On Bryce’s Mind
At least a month ago I wrote an article about a farm bill in Washington, D.C. This farm bill would set up agricultural and food policies in the United States, and would replace the provisions set up in 2008’s farm bill, which is set to expire soon, and would need to be voted on by September 30. “Would”, however, is the operative word.
The U.S. Senate passed the “Agricultural Reform, Food & Job Act”, 64-35, with bipartisan support. It passed in the House of Representatives’ Ag Committee, 35-11, with bipartisan support. But both Republicans and Democrats haven’t passed the bill on the house floor. In fact, representatives haven’t even voted on it yet. Instead, before the recess, they voted on a one-year relief plan and to assist ranchers and farmers affected by drought.
What is holding up the show? Well, for one, both sides are making food stamps an issue. Some conservatives don’t like that 80% of a high cost, about $100 billion a year, will go toward the Supplemental Nutrition Assistance Program, or SNAP. Some Democrats don’t like the idea of cutting $1.6 billion from food stamp programs.
It’s not just food stamps though. It’s gridlock that is showing through on both sides of the fence.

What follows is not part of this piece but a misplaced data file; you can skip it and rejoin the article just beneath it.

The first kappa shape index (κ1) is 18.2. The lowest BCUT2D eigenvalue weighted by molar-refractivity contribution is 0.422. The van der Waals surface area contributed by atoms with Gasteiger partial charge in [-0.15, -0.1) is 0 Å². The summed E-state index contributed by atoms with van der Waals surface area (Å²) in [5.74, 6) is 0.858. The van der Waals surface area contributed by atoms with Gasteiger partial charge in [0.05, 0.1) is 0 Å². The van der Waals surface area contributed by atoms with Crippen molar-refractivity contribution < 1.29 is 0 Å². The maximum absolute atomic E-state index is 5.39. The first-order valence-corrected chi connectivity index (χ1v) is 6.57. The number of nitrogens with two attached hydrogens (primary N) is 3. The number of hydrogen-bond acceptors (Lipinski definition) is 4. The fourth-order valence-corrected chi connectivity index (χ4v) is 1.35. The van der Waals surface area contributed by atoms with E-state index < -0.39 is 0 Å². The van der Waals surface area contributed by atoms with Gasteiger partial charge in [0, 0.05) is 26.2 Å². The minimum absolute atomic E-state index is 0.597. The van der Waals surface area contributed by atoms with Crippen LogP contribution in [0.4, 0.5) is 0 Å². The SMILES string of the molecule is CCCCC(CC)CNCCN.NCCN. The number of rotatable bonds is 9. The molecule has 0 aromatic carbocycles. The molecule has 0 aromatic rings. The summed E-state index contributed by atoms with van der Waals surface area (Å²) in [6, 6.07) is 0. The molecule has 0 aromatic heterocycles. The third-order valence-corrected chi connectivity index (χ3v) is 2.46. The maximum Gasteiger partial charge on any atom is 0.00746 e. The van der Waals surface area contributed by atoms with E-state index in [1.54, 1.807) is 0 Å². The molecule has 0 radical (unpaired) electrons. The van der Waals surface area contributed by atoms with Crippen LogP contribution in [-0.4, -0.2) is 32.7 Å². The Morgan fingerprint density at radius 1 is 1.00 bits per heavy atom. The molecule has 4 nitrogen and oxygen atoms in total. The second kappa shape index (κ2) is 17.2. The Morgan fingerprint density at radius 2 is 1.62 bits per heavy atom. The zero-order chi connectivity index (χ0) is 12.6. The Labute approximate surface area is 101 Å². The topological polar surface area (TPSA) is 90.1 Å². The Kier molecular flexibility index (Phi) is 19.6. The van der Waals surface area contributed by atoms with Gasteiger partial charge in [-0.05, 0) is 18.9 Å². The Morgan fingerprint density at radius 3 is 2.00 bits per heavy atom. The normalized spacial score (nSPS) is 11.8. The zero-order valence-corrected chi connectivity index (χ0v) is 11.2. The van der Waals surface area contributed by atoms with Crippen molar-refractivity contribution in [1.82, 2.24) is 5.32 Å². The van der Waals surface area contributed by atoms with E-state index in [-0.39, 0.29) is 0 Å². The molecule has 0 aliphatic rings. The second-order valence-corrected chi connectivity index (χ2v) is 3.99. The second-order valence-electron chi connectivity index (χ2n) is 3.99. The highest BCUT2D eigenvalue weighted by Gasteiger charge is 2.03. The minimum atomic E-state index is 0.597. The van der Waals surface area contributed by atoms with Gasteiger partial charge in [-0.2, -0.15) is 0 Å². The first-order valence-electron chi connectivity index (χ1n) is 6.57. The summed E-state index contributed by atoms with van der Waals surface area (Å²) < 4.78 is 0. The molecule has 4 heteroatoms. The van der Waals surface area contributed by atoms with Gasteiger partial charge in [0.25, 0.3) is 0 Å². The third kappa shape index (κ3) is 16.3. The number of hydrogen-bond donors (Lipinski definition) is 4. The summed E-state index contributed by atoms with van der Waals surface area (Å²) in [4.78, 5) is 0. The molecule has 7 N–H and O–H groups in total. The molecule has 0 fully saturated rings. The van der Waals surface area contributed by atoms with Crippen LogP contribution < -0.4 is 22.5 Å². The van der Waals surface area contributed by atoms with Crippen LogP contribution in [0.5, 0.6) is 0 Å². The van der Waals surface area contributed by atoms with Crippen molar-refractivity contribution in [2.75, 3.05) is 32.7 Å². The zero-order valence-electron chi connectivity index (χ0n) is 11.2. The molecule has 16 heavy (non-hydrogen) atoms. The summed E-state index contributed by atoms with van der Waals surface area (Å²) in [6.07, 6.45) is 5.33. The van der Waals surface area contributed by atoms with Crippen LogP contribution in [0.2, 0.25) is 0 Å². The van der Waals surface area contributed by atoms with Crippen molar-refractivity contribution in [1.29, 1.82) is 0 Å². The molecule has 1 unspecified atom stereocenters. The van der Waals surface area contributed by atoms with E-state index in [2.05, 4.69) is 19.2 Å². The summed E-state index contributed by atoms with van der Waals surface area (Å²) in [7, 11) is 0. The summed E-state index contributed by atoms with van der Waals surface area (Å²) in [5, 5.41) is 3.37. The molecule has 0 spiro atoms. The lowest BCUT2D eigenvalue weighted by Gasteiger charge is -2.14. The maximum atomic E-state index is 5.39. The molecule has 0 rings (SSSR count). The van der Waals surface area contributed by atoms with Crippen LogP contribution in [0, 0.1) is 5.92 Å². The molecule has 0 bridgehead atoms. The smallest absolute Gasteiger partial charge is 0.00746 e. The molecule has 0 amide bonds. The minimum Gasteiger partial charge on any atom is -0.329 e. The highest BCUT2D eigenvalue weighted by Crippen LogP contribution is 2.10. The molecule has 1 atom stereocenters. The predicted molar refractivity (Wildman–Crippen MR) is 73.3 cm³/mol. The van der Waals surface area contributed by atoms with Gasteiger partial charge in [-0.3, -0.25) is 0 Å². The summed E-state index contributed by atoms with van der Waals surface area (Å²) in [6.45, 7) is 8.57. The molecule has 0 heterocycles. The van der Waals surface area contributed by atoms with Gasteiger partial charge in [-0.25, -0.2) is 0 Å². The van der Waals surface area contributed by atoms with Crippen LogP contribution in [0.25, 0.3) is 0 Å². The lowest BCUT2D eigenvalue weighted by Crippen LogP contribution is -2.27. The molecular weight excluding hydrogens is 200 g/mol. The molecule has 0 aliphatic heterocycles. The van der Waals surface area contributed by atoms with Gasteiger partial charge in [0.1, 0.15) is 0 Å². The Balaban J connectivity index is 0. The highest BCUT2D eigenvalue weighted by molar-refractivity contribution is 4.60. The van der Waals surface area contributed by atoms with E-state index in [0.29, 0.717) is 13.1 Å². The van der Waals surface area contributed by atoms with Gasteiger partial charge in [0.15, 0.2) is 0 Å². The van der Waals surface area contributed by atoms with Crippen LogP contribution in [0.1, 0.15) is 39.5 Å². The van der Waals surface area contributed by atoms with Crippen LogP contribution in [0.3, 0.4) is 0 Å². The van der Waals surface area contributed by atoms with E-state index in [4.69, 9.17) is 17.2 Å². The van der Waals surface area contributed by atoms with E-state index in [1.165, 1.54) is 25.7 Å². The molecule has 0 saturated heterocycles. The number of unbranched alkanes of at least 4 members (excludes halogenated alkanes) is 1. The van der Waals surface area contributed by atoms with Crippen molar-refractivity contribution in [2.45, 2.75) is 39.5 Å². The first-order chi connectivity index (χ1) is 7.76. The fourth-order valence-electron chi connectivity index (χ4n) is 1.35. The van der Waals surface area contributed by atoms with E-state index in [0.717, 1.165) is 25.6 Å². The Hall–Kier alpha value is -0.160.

In an online posting for the McLeod County Chronicle, a paper based in Glencoe, Minn., U.S. Rep. Collin Peterson (D-Minn.), who is partner to House Ag Committee Chairman Frank Lucas (R-Okla.), blamed the gridlock on Republicans being against anything President Barack Obama supports, and legislators like Rep. Paul Ryan (R-Wis.), chairman of the Budget Committee, and Mitt Romney’s official running mate, fighting him every step of the way the last time they tried to pass a farm bill.
Earlier this month, Heidi Heitkamp, the Democratic candidate running for Senate, in a news conference in Bismarck blasted House leaders and representatives for their unwillingness to act on it, including, Speaker of the House John Boehner, House Majority Leader Eric Cantor, and Rep. Rick Berg (R-N.D.).
Berg said in a news release that he was against the motion for Congress to adjourn for the August recess, because he doesn’t believe the House should leave Washington without passing the farm bill.
Look, assisting farmers and ranchers affected by the worst drought in 50 years is great. But one year of assistance is not enough. After that’s over more time will be wasted in debate and in trying to get another farm bill passed. Plus heaven forbid if a disaster were to happen in that span of time. A four-to-five year plan is needed for farmers and ranchers everywhere in this country because, let’s face it, an end-product of their labors is feeding everyone.
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